A controversy arose over the expense of some remodeling required to complete additional portions of the Statehouse mural project according to the original design. But Gilpin believes that controversy was really a talking point in support of objections arising to the content as perceived by some Kansans:

The most aggressive denouncers were a collection of civic organizations, the Kansas Council of Women, the American War Mothers, and the Topeka Women's Club, all of whom protested the mural. The groups claimed that the artist's murals, "while true in a sense, do not portray the true Kansas.'"? In highlighting Brown, Kansans were outraged that, as they had feared, the artist had "emphasized the freaks in history."
He doesn't expound on the expressed content of the criticism from those groups. But he does quote a state legislator who just didn't like John Brown:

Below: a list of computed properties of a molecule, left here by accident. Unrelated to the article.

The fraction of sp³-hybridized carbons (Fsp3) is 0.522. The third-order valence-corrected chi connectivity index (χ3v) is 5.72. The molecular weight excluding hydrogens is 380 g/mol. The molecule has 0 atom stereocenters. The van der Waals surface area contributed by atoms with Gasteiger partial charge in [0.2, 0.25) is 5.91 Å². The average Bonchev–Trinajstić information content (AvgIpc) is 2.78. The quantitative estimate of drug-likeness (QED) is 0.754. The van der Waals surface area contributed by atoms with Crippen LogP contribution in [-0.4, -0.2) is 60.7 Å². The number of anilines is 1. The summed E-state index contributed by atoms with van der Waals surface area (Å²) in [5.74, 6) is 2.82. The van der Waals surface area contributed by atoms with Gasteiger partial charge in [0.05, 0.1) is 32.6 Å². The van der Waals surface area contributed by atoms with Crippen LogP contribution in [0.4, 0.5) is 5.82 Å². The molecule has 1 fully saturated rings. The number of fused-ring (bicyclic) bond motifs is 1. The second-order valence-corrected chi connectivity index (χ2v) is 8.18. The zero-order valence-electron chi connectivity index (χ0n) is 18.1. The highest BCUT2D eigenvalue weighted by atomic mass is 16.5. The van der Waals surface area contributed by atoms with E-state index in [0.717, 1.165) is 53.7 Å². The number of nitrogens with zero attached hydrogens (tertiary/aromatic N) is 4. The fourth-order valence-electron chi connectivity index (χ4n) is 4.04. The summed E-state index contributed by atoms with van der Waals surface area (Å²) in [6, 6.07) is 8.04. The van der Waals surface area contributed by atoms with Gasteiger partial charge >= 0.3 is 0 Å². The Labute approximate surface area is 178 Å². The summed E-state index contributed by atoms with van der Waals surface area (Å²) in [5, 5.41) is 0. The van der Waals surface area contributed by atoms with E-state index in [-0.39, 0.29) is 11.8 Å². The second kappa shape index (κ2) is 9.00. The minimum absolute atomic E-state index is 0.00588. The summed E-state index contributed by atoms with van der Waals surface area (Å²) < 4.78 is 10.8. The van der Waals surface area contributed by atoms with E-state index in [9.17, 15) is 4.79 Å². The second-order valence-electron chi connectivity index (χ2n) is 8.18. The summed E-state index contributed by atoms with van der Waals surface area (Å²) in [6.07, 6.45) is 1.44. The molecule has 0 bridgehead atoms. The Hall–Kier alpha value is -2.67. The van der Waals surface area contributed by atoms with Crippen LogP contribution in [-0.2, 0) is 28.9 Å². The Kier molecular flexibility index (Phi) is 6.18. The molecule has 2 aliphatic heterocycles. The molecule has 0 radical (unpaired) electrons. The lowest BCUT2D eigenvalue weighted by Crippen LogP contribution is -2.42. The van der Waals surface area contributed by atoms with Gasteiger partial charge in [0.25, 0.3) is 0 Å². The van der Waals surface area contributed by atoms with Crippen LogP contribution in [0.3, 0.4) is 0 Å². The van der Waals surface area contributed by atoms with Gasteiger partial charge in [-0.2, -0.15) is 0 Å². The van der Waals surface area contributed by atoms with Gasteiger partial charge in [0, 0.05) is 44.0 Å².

By 1941, Kansas politicians had swung completely behind their incensed citizens. "John Brown's murals may rank tops with the art experts," the Topeka State Journal snidely noted, "but the legislature is thumbs down on them. For the second time during the session the Curry paintings were denounced from the floor." Several state representatives let reporters know just how much they disliked the mural. "I don't know how the rest of you feel about John Brown," Representative Van De Mark explained, "but I think he was [an] erratic, crazy old coot and a murderer."
On an interesting biographical note, Curry felt personally wounded and discouraged by the criticism. While lots of artists would love to generate some controversy. Curry was a well-known painter, though, so maybe he thought he had all the notoriety he wanted already.